In the utility sector, we’re all used to hearing about various innovations afoot in the electricity and water distribution sectors. Sensors, smart networks and demand response light up utility blogs and magazines. This is all good news, but amidst the hype of its noisier cousins, it’s easy to overlook the steady, diligent innovation of the gas distribution networks (GDNs).
GDNs have quietly set about implementing programmes to prepare for a tomorrow that demands both lower carbon emissions and protected prices. And though sensors and data will play a role, fundamentally it boils down to good old-fashioned engineering excellence. An excellent example of which is the gas pressure regulating valve.
Tomorrow’s gas pressure regulator
Pressure regulating stations (PRSs) are a core component of any gas distribution network, with thousands scattered around the country. PRSs typically perform reliably and effectively, with decades-old designs that have hardly been touched due to a laudable “if it ain’t broke, don’t fix it” philosophy.
However, despite robust performance and design, there is room for improvement over the standard PRS. Current set-ups rely on gas regulators with designs that have remained essentially unchanged for over a century. These designs incorporate a rubber diaphragm that is gradually corroded by the gas flow over time. Regular replacement of the diaphragm is key to ensuring continued reliable performance.
This can make operational expenditure (opex) on PRSs relatively high. It is an expensive thing to send a pair of engineers to often remote locations dotted around the country to maintain the PRS and replace the valve diaphragm. Doing it semi-regularly can become a major financial drain
Therefore, if a modern gas regulator design was capable of standing up to equally stringent safety and performance requirements while reducing maintenance costs, improving reliability and with similar or reduced initial capital expenditure (capex) outlays, it could be a major gamechanger for GDNs.
High reliability, lower whole-life costs
In the IM series gas regulator valve, that is what Oxford Flow has set out to provide. Featuring just a single moving part (reducing the likelihood for failure) and no rubber diaphragm to replace, the valve is capable of drastically reducing opex for comparable capex and performance.
This modern gas regulator valve is also known to have a superior response time to the traditional gas regulator, making it easier to install and set-up and less likely to cause network pressure spikes when doing so.
A hydrogen future
However, there are less incremental innovations that may also be in the pipeline for GDNs. With the threat of climate change and encroachment of legally binding targets on carbon emissions, policymakers are considering options for the decarbonisation of heat.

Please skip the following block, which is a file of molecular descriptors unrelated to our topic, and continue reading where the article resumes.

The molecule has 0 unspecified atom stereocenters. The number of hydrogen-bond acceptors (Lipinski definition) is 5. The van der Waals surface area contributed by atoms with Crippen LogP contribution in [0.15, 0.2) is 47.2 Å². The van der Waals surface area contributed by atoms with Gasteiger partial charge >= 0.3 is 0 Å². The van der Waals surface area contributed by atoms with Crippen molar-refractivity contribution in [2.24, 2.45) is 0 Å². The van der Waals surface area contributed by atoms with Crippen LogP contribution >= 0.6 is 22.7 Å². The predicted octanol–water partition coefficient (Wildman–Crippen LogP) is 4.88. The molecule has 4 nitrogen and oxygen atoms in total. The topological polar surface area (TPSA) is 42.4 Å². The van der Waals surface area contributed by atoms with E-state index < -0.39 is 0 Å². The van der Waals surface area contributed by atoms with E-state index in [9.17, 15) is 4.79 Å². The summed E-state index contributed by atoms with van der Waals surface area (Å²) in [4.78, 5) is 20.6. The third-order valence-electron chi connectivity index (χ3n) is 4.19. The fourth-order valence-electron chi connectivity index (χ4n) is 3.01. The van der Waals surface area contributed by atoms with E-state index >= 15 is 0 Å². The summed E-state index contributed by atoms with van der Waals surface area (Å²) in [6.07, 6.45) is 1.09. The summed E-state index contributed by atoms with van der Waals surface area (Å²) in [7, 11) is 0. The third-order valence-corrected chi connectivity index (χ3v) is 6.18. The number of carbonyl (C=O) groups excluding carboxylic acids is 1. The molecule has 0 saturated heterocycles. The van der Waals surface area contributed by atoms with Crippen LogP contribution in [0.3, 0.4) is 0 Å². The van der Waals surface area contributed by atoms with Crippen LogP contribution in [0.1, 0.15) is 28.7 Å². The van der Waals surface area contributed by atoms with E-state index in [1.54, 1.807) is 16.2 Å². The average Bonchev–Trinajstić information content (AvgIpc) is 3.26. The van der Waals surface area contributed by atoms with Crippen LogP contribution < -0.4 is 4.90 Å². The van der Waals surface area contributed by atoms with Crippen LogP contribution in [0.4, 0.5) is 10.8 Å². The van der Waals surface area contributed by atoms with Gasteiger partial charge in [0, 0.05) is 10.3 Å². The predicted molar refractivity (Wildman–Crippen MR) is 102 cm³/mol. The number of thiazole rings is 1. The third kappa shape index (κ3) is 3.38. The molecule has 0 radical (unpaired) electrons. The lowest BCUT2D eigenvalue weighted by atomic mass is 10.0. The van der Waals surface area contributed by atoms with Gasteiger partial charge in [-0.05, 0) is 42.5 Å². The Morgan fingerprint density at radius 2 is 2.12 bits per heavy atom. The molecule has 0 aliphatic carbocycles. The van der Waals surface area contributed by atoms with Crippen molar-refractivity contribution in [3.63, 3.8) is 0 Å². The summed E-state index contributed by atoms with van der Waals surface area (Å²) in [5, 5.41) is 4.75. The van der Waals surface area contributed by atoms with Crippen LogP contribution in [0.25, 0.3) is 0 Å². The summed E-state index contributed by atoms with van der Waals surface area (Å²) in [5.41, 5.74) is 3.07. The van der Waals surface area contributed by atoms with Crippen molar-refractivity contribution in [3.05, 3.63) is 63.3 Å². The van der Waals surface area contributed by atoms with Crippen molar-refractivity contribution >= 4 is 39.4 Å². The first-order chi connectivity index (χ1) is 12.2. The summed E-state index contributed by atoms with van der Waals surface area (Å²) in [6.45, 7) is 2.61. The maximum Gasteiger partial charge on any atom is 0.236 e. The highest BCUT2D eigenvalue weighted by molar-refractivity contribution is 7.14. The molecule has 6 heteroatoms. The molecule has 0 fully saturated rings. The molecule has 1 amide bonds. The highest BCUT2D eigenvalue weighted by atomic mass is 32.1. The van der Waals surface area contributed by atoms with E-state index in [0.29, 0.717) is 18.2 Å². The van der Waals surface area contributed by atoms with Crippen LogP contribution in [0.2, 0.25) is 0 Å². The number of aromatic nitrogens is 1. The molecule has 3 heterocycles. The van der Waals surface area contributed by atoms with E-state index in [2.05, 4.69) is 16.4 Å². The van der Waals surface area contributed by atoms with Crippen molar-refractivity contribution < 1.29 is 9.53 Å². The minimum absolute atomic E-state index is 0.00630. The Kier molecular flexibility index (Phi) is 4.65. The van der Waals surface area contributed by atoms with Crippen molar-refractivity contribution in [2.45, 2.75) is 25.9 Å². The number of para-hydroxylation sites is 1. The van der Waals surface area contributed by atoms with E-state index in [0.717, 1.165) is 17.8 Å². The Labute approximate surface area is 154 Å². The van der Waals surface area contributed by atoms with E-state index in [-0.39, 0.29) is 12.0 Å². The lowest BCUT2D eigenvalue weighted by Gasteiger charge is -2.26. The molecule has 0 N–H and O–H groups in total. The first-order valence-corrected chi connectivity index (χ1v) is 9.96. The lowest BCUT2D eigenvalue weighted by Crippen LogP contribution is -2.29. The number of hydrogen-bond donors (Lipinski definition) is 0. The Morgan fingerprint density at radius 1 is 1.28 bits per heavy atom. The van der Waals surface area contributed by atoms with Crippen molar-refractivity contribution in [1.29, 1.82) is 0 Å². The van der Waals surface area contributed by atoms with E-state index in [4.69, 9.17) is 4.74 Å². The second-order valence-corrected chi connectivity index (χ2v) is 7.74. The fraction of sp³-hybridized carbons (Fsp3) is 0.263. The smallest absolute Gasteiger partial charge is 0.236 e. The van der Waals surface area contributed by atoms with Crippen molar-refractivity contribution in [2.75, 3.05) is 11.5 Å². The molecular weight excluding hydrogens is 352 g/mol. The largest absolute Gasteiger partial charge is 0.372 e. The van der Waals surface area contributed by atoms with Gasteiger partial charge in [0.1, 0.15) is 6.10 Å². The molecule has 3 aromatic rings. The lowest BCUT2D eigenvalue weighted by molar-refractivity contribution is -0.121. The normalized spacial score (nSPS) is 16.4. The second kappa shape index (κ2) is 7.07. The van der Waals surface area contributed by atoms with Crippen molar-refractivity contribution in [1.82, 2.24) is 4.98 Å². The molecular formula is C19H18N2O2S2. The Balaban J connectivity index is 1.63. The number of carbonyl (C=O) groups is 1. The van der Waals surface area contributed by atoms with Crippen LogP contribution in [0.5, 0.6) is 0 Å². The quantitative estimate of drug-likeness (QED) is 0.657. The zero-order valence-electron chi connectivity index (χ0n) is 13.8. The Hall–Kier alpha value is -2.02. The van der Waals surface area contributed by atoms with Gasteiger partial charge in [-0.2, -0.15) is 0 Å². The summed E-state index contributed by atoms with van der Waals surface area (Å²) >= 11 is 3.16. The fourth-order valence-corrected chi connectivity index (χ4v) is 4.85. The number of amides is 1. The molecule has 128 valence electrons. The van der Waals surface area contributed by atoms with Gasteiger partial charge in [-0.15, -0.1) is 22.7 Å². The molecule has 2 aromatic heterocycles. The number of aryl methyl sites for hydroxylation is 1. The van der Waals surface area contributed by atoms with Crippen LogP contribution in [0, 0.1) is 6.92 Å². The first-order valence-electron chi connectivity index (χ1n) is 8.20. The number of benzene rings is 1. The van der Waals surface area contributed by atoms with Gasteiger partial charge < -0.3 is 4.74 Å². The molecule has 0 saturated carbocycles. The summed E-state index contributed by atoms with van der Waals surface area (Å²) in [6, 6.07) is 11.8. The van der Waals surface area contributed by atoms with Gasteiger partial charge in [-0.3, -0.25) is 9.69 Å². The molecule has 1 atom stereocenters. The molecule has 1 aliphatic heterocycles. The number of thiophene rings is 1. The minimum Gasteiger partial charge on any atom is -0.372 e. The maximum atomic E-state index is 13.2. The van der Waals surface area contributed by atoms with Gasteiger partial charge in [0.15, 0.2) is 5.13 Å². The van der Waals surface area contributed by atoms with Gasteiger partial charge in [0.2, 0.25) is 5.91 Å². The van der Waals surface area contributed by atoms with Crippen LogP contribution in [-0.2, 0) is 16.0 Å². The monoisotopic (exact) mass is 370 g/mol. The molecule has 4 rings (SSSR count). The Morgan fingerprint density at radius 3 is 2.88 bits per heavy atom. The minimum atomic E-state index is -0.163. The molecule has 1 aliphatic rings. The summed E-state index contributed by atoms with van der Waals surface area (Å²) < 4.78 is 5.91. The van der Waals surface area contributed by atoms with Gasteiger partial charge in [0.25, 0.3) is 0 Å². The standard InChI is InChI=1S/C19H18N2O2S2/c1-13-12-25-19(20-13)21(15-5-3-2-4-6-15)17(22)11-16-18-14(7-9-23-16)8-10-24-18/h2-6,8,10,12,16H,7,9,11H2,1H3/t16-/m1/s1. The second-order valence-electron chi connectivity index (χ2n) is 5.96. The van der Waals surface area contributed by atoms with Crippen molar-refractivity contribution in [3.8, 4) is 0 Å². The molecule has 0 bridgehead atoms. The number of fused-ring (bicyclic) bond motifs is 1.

One of the frontrunner ideas is to gradually switch today’s existing natural gas network to carbon-free hydrogen. The idea holds appeal as much of the existing infrastructure and investment can continue to be used.
Of course, boilers and appliances in homes and business would require upgrading, and so would elements of the gas distribution infrastructure, including the PRS.
One issue is similar to today’s: frequent replacement of rubber diaphragms in gas regulators. However, as a much smaller particle, hydrogen may erode the rubber much more quickly than natural gas. Without the rubber seal, there is no fail-safe system and the network becomes unsafe. There remains research to be done into how much hydrogen will accelerate this process, both in a pure form and blended with natural gas. However, it is likely that a modern design without a rubber diaphragm will be an important component in a future hydrogen network.
Another potential issue for a hydrogen network – again requiring further research – is plantation. If hydrogen molecules are blended with natural gas and this causes aerobic reactions – or if small gaps allow some air in and cause the same – this can cause moss or plantation issues in the pipes and valves. If this is allowed to build up it could cause blockages and disruption to the end-user.
This is because current gas regulator designs involve a convoluted flow path, which allows debris to get stuck and accumulate. A modern gas regulator relies instead on an axial flow path, which could make it easier for debris to pass straight through and be caught in the GDN’s strainers downstream.
With early trials underway and talk of more in the early 2020s, such as Northern Gas Network (NGN) and Cadent’s Hydeploy2, the time is ripe for GDNs to consider the infrastructure implications of taking such a course. Indeed, they already are – for example, NGN’s H21 and Southern Gas Network’s (SGN) Hydrogen 100 projects are both broader initiatives to pave the way for a hydrogen future.
Is the timing right for the gas regulator revolution?
Innovation comes into play at many levels, from wholesale overhaul of the country’s approach to heat, to incremental improvements in daily asset operation that add up to major cost savings. There remain research and trials to be done at both levels, but it seems clear that an update on the centuries-old gas regulator has a significant enabling role to play on both fronts. The time is right for a quiet gas regulator revolution.
Paul Johnson, Operations Director at Oxford Flow, has over 25 years’ experience as a fluid flow specialist. He began his career as Flow Programme Manager and Laboratory Manager at the National Engineering Laboratory in Scotland, before moving to the National Physical Laboratory (NPL) where he worked as Research Programme and Business Manager. He later joined technology and management consultancy PA Consulting, where he worked as Innovation Lead for the Energy and Utilities Practice in London.